Maybe the clue could be in the name, not buying quantity and forcing quality but commissioning high value care for patients with value defined as the health outcomes achieved for money spent. Commissioning should entail enabling providers who possess almost exclusively the clinical knowledge, to set their own quality and performance indicators against which they will hold them to account. It would be naïve to think all providers will without hesitation set high and stretching indicators, in which case commissioners will need to rigorously apply the available local and national quality indicators implemented piecemeal around the country. Enabling and then holding to account is paramount and patient involvement and feedback mandatory.

What of the commissioning of primary care? General medical practice and PCNs are provider organisations which by dint of their population responsibilities can undertake some of the current roles of commissioners and ideally beyond. To go beyond healthcare and to be ‘of the people’ all NHS providers must be working to embrace population health. Hospitals argue, wrongly, that they have little impact on some of the broader healthcare determinants, such as obesity, exercise or smoking, and that it is somebody else’s job. It is certainly a challenge, but hospital clinicians are highly influential, especially from a patient perspective. . Arguably the main failure of NHS commissioning in its present mode of working is its inability to improve the value of hospital services and ensure whole healthcare system working.

Partnerships between commissioners and all providers can manifestly optimise where and by whom care is delivered and where achieved, the new way of working embedded and spread. Uncommon practice in the NHS where piecemeal is often the order of the day, but hopefully much more achievable with the development of larger and more strategic commissioners. All providers should take a population responsibility and a growing number are. What an opportunity for providers and commissioners working in an openly accountable partnership. Structure and formal working being insufficient in itself to elicit change, a leadership imperative is the identifying and sustaining of allies and alliances from all parts of the health and care system of those who wish to work in new ways.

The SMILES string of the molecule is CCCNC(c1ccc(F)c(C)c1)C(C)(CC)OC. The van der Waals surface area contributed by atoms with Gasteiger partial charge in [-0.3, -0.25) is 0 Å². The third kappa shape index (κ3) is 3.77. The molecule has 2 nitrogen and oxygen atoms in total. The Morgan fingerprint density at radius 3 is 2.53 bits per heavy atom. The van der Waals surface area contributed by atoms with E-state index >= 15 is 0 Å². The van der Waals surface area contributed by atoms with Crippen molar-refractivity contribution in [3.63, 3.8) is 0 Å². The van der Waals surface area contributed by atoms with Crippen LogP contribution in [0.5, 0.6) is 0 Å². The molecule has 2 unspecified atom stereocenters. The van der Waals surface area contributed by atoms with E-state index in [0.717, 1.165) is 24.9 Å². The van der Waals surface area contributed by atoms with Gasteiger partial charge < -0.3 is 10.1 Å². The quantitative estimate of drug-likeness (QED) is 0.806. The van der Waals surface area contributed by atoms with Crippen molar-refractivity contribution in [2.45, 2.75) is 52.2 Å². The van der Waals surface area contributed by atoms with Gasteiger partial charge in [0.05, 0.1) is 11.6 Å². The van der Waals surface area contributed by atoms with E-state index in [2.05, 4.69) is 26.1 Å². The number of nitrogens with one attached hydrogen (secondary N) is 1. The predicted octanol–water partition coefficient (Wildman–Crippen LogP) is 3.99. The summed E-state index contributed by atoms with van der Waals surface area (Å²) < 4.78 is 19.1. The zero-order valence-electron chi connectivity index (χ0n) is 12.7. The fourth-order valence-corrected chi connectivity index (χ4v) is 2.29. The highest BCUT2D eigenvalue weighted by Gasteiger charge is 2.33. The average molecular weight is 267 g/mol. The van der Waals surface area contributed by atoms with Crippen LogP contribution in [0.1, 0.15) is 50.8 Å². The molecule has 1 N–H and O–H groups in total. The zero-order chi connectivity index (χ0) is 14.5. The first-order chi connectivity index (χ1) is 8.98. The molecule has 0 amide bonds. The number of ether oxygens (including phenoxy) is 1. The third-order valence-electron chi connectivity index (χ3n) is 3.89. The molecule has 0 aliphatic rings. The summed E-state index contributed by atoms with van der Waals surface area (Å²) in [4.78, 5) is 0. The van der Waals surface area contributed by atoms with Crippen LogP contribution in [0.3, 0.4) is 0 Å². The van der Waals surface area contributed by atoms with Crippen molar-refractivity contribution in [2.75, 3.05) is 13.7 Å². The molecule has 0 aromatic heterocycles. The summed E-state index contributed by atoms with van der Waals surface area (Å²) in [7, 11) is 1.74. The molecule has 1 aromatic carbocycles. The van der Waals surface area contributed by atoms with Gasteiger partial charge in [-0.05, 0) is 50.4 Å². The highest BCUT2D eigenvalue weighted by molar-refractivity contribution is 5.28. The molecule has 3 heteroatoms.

NHS Policy is promulgating organisations to work in systems thereby adding value to their solo working. There is a novel challenge for commissioners as the NHS comes to terms with a policy shift from its classic nationalisation and hospital centric past. Not only how can PCNs be commissioned but how to commission for the individual patient who currently has little influence and choice? Complex issues can only optimally be addressed locally. For the individual patient the NHS has much to learn from local government that focuses much more on the individual citizen.

As ever adaptive leadership. PCNs must be regarded as a network of organisations and people that must be maintained and nurtured to guarantee localness. At the other end of the size scale multi providers and commissioners to work cohesively together in partnership to serve their larger community. As the concept of a complex adaptive systems is fully grasped a new governance is essential, a collaborative governance underpinned by relationship governance. Not the compliance based top down traditional NHS governance, but one defining relationships, behaviours and responsibilities. The principles and behaviours that underpin any successful alliance, such as ‘no disputes’ [which is not to say, no disagreement]; a ‘best for citizens’ rule; the need to work in good faith and the critical importance of trust; and the necessity for transparency and for any alliance to be transparent to its population. Contracts are necessary but should underpin relationships, not define them.